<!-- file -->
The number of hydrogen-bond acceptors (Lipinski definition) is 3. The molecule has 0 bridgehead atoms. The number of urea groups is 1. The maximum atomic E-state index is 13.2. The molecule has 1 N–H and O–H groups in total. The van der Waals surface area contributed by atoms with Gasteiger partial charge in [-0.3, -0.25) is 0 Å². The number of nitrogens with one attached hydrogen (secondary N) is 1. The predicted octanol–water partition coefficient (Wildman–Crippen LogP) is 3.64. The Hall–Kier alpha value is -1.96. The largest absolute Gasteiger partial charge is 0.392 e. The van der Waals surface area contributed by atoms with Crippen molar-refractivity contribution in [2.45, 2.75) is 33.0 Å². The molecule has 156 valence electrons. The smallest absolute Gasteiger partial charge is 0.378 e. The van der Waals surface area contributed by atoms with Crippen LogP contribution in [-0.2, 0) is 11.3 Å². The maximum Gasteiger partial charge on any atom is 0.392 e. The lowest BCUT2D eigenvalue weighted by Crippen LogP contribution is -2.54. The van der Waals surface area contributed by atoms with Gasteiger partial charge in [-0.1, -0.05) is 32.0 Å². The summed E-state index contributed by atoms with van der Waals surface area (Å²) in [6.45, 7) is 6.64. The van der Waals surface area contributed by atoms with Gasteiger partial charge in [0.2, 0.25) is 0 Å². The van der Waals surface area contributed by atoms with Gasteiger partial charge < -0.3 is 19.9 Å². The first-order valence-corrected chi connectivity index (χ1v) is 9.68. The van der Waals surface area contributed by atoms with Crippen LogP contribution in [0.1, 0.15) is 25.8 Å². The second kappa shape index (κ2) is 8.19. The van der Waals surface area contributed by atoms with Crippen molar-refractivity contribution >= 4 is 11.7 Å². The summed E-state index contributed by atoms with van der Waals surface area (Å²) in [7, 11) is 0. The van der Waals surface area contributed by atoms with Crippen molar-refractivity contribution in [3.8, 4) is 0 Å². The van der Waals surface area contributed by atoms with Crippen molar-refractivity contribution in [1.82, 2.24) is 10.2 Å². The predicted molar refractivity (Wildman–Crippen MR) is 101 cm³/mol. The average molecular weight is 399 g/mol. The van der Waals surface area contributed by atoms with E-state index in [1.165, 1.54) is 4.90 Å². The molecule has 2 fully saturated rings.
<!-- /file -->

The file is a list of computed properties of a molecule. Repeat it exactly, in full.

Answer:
The number of hydrogen-bond acceptors (Lipinski definition) is 3. The molecule has 0 bridgehead atoms. The number of urea groups is 1. The maximum atomic E-state index is 13.2. The molecule has 1 N–H and O–H groups in total. The van der Waals surface area contributed by atoms with Gasteiger partial charge in [-0.3, -0.25) is 0 Å². The number of nitrogens with one attached hydrogen (secondary N) is 1. The predicted octanol–water partition coefficient (Wildman–Crippen LogP) is 3.64. The Hall–Kier alpha value is -1.96. The largest absolute Gasteiger partial charge is 0.392 e. The van der Waals surface area contributed by atoms with Crippen molar-refractivity contribution in [2.45, 2.75) is 33.0 Å². The molecule has 156 valence electrons. The smallest absolute Gasteiger partial charge is 0.378 e. The van der Waals surface area contributed by atoms with Crippen LogP contribution in [-0.2, 0) is 11.3 Å². The maximum Gasteiger partial charge on any atom is 0.392 e. The lowest BCUT2D eigenvalue weighted by Crippen LogP contribution is -2.54. The van der Waals surface area contributed by atoms with Gasteiger partial charge in [-0.1, -0.05) is 32.0 Å². The summed E-state index contributed by atoms with van der Waals surface area (Å²) in [6.45, 7) is 6.64. The van der Waals surface area contributed by atoms with Gasteiger partial charge in [0.2, 0.25) is 0 Å². The van der Waals surface area contributed by atoms with Gasteiger partial charge < -0.3 is 19.9 Å². The first-order valence-corrected chi connectivity index (χ1v) is 9.68. The van der Waals surface area contributed by atoms with Crippen LogP contribution in [0.1, 0.15) is 25.8 Å². The second kappa shape index (κ2) is 8.19. The van der Waals surface area contributed by atoms with Crippen molar-refractivity contribution >= 4 is 11.7 Å². The summed E-state index contributed by atoms with van der Waals surface area (Å²) in [7, 11) is 0. The van der Waals surface area contributed by atoms with Crippen molar-refractivity contribution in [3.8, 4) is 0 Å². The van der Waals surface area contributed by atoms with Crippen molar-refractivity contribution in [1.82, 2.24) is 10.2 Å². The predicted molar refractivity (Wildman–Crippen MR) is 101 cm³/mol. The average molecular weight is 399 g/mol. The van der Waals surface area contributed by atoms with E-state index in [1.165, 1.54) is 4.90 Å². The molecule has 2 fully saturated rings.